Strip cropping is the planting and growing of alternating strips of erosion resistant crops with strips of erosion-prone annual crops. The strips are systematically arranged across a field as close to the contour as possible. Strips are sized to accommodate multiple or full-width passes with tilling, seeding, harvesting or other equipment and are usually of equal width. Erosion-resistant crops such as legumes and hay and erosion-prone annual crops such as corn for silage can be used.
Strip cropping can improve crop yields by encouraging infiltration and thereby increasing soil moisture. Strip cropping is one of the least costly measures available to farmers to reduce sheet and rill erosion. By helping to keep soil in place, strip cropping protects water quality and with it aquatic habitats. Strip cropping is also visually appealing and enhances the attractiveness of the agricultural landscape.
Strip crops can be established on a variety of crop fields and managed to suit the field conditions. A rotation plan for the strips should balance the goals of controlling erosion, protecting soil health, and maximizing crop yields.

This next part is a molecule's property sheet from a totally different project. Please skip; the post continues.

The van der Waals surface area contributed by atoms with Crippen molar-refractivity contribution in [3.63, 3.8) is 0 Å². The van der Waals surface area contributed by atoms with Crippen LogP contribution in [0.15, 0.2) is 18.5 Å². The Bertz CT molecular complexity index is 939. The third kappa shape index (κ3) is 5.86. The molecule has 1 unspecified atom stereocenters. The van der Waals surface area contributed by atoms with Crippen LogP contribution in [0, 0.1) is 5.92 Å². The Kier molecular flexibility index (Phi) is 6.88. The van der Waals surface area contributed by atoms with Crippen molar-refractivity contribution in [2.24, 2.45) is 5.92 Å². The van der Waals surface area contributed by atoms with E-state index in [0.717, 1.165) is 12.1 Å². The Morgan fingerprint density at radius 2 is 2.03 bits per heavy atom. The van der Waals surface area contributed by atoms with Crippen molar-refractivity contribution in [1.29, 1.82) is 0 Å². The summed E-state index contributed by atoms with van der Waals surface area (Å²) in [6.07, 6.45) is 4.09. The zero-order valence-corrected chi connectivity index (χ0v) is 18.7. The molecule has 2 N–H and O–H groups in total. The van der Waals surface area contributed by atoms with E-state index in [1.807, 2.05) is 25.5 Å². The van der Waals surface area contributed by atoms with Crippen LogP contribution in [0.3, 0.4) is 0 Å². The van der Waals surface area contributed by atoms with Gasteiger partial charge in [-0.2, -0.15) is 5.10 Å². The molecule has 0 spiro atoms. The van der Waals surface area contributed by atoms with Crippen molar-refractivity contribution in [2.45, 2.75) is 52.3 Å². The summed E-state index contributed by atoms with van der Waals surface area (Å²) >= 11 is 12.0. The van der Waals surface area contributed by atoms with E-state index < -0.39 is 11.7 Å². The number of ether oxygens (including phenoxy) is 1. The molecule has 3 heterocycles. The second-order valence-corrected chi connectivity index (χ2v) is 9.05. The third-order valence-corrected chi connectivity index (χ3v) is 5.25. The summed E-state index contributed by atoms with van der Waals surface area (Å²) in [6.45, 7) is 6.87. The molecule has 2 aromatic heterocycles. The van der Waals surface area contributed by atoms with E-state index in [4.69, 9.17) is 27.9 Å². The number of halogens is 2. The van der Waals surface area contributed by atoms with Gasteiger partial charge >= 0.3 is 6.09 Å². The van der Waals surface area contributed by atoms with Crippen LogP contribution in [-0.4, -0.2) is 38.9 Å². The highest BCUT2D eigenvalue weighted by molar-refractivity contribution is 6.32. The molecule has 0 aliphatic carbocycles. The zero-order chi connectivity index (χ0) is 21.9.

Choose a strip width based on the slope of the field and its soil types. Federal and State Agency professionals can help farmers choose a width based on erosion predication technology. Also consider the widths and turning radii of the equipment which will be used on the field. A width accommodating some multiple of full-width passes along the strip will be the most efficient. If possible, run strips square to fence lines or other barriers. Some smoothing of sediment at the interface of strip edges may be occasionally necessary.
Costs associated with strip cropping are similar to those for a farm’s field preparation and planting rates.
ASSOCIATED & COMPLIMENTARY PRACTICES
No-till Planting/Conservation Tillage